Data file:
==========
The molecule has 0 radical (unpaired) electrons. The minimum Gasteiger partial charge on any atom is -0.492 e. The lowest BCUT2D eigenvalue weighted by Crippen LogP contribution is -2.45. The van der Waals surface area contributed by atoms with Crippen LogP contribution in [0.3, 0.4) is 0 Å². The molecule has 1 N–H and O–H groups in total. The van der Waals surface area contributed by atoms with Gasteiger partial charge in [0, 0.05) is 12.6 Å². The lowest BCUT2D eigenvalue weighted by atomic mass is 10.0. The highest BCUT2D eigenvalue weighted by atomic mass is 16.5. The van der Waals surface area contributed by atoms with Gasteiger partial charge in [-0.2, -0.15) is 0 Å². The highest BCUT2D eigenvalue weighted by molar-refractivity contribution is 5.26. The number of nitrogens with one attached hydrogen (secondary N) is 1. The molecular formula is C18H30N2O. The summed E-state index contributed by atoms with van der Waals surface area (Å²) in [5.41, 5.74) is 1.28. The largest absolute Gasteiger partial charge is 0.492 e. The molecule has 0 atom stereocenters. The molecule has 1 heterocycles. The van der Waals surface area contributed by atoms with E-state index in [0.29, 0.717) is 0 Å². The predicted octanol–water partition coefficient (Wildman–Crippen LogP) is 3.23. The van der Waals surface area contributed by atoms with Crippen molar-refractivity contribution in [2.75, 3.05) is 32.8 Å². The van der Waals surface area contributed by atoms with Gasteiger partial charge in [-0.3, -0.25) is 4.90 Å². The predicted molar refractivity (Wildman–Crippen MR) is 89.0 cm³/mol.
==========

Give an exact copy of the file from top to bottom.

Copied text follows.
The molecule has 0 radical (unpaired) electrons. The minimum Gasteiger partial charge on any atom is -0.492 e. The lowest BCUT2D eigenvalue weighted by Crippen LogP contribution is -2.45. The van der Waals surface area contributed by atoms with Crippen LogP contribution in [0.3, 0.4) is 0 Å². The molecule has 1 N–H and O–H groups in total. The van der Waals surface area contributed by atoms with Gasteiger partial charge in [0, 0.05) is 12.6 Å². The lowest BCUT2D eigenvalue weighted by atomic mass is 10.0. The highest BCUT2D eigenvalue weighted by atomic mass is 16.5. The van der Waals surface area contributed by atoms with Gasteiger partial charge in [-0.2, -0.15) is 0 Å². The highest BCUT2D eigenvalue weighted by molar-refractivity contribution is 5.26. The number of nitrogens with one attached hydrogen (secondary N) is 1. The molecular formula is C18H30N2O. The summed E-state index contributed by atoms with van der Waals surface area (Å²) in [5.41, 5.74) is 1.28. The largest absolute Gasteiger partial charge is 0.492 e. The molecule has 0 atom stereocenters. The molecule has 1 heterocycles. The van der Waals surface area contributed by atoms with E-state index in [0.29, 0.717) is 0 Å². The predicted octanol–water partition coefficient (Wildman–Crippen LogP) is 3.23. The van der Waals surface area contributed by atoms with Crippen molar-refractivity contribution in [2.75, 3.05) is 32.8 Å². The van der Waals surface area contributed by atoms with Gasteiger partial charge in [-0.3, -0.25) is 4.90 Å². The predicted molar refractivity (Wildman–Crippen MR) is 89.0 cm³/mol.